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and truly Christian address. The substance of it was as follows : That « To punish, with the flames, the bodies
of those who err rather from blindness, than obstinacy • of will, is cruel, and more suitable to the example of « the Romish church, than to the mildness of the gospel. “ I do not (added he) write thus, from any byass to the « indulgence of error; but from a regard to the lives of « men, as being myself a man : And in hope that the of. “ fending parties may have an opportunity to repent of, « and retract their mistakes." He earnestly beseeches her majesty - to spare the lives of these miserable men; or, at « least, to soften their mode of punishment: As to banish " them, or commit them to perpetual imprisonment, &c. s but at all events not to rekindle the Smithfield fires, (which, through her goodness and care, had been so long « extinguished. If this could not be granted, at least to " allow them a month or two, in order that endeavours "might be used to reclaim them from their errors, and
< 'thereby to prevent the destruction of their souls, as well . as of their bodies.'--Mr Fox (says Fuller) was very loth that Smithfield, formerly consecrated with martyrs' ashes, should now be profaned with those of heretics; and was desirous that the Papists might enjoy their own monopoly of cruelty, in burning condemned persons. But though Q. Elizabeth constantly called him, her father Fox;' yet herein was she no dutiful daughter; for she gave him a fat denial, as to the saving of their lives; if, after a month's reprieve and conference with divines, they would not recant their heresies. It is not a little surprizing, that so good and so candid a man as Dr Fuller should endeavour to palliate, if not to justify, the extreme malignity which brought those two Dutchman to the stake. Damnable, • (says this historian) were their impieties; and the queen I was necessitated to this severity : Who, having formerly • punished some traitors, if now sparing these blasphemers, " the world would condemn her; as being more earnest « in asserting his own safety, than GOD's honour.' A wretched excuse this, for wilful and deliberate murder ! It reminds us of Melancthon's fault (falsely fathered on Calvin) in pressing the magistrates of Geneva to burn the heretic Servetus. The answer of a popish princess, on a similar occasion, did more honour to humanity. This lady (who is still living) was solicited, by some Romish ecclesiastics, to concur with them in bringing a supposed heretic to the flames. "Is it not true (said she) that heretics • burn for ever in hell-fire ?' Without doubt,' answered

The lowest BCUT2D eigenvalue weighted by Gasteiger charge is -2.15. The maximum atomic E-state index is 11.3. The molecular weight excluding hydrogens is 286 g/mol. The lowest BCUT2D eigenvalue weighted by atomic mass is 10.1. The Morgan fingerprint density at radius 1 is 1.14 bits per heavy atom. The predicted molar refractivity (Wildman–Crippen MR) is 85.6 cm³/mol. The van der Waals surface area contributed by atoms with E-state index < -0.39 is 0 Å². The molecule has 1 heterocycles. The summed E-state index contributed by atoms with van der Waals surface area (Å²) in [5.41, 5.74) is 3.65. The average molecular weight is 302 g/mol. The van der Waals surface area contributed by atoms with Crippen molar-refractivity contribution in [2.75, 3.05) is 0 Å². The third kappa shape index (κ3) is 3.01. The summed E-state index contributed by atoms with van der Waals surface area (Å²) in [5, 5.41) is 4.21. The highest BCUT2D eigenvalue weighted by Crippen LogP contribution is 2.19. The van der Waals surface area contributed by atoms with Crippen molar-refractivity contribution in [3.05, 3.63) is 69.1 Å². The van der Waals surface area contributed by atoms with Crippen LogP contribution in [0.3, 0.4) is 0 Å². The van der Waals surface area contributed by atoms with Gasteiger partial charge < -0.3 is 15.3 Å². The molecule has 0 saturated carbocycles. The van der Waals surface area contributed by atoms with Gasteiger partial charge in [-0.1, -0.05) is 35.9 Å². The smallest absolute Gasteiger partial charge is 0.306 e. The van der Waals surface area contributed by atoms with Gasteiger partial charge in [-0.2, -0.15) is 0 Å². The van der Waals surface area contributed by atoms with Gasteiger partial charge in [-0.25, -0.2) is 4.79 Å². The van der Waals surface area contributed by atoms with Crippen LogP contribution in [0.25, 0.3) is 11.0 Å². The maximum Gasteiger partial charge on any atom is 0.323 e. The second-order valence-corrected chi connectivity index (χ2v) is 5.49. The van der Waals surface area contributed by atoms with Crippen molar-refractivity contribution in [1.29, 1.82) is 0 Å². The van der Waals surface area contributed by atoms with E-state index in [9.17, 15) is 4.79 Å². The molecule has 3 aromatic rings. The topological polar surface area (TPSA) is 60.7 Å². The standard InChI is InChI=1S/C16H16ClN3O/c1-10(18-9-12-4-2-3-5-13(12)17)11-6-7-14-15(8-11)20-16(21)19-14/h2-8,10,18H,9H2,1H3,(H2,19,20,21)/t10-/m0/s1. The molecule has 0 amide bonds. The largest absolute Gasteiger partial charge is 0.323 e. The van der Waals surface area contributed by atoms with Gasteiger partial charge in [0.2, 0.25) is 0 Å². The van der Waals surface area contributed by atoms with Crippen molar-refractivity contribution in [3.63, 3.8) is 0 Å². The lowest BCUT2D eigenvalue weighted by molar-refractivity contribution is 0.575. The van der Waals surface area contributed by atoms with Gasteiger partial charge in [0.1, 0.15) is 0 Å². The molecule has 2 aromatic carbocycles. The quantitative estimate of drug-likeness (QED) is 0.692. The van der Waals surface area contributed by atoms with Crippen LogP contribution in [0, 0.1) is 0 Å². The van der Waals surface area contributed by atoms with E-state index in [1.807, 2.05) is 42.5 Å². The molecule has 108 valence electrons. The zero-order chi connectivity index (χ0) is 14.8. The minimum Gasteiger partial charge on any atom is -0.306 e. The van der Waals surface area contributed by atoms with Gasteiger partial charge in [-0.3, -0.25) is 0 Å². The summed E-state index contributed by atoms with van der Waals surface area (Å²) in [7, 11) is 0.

the the priests. It would be too severe then (added she) to
burn them in both worlds. Since they are devoted to < endless misery hereafter, it is but justice to let them live runmolested here.
Hitherto, Dr Fuller, and the Biographia Britannica, have been our chief guides in the present account of the truly apostolic Mr Fox. For what we have farther to add, we shall be principally indebted to the indefatigable Mr Clarke *. We have before observed, that while Mr Fox was in exile at Basil, during the prevalence of popery in England; he one day, in a sermon which he preached before his afflicted countrymen in that city, positively assured them, “ That the time was now come, for their safe and « happy return home: And that he told them this com“ fortable news by express command from GOD." Several ministers, who were present took occasion afterwards to reprove him with a degree of asperity for publicly declaring, what they took to be, the premature flights of his own fancy and conjecture. But they soon altered their opinion, when authentic intelligence arrived, that Q. Mary the bloody was actually dead.
On his re-settlement here, he set himself to revise and enlarge his admirable MARTYKOLOGY. With prodigious pains and constant study, he finished that elaborate work in eleven years. For the sake of greater correctness, he never employed any amanuensis ; but wrote every line of this vast book with his own hand, and searched and transcribed all the records and original papers himself. But by such excessive toil, leaving no part of his time free from study, nor affording himself either the repose or relaxations which nature required ; his health was so reduced, and his person became so emaciated, and altered, that such of his friends and relations, as only conversed with him occasionally, could not recollect him at sight. Yet, though he grew daily more lean, withered, and exhausted, his hard studies went on as briskly as ever, nor would he be persuaded to lessen his accustomed labours. The Papists, foreseeing how extremely detrimental his history of their errors and cruelties would prove to their cause, exerted their whole art and strength to lessen the reputation of his work. This malice of theirs was of signal service, both to Mr Fox himself, and to the church of GOD at large ; as it eventually made his book more intrinsically valuable, by inducing him to weigh, with the most exact
* See the frst volume of his Marrow of the Ecclefiaftical History, p. 382, 383
and scrupulous attention, the certainty of the facts he recorded, and the validity of the authorities from whence he drew his informations.
Having long served both the church and the world, by his ministry, by his pen, and by the unsullied lustre of a beneficent, useful, and holy life; he comfortably resigned his soul to Christ on the eighteenth of April, 1587. The Lord had given him a foresight of his departure :, And so fully persuaded was he, that the time was just at hand when he should quit the body, that (probably, to enjoy unmolested communion with GOD, and to have no worldly interruptions in his last hours) he purposely sent his two sons from home, though he loved them with great tenderness; and before they returned, his spirit, as he had foreseen would be the case, was flown to heaven. He was interred in the chancel of St Giles's, Cripplegate; of which parish he had been in the beginning of Q. Elizabeth's reign, for some time vicar.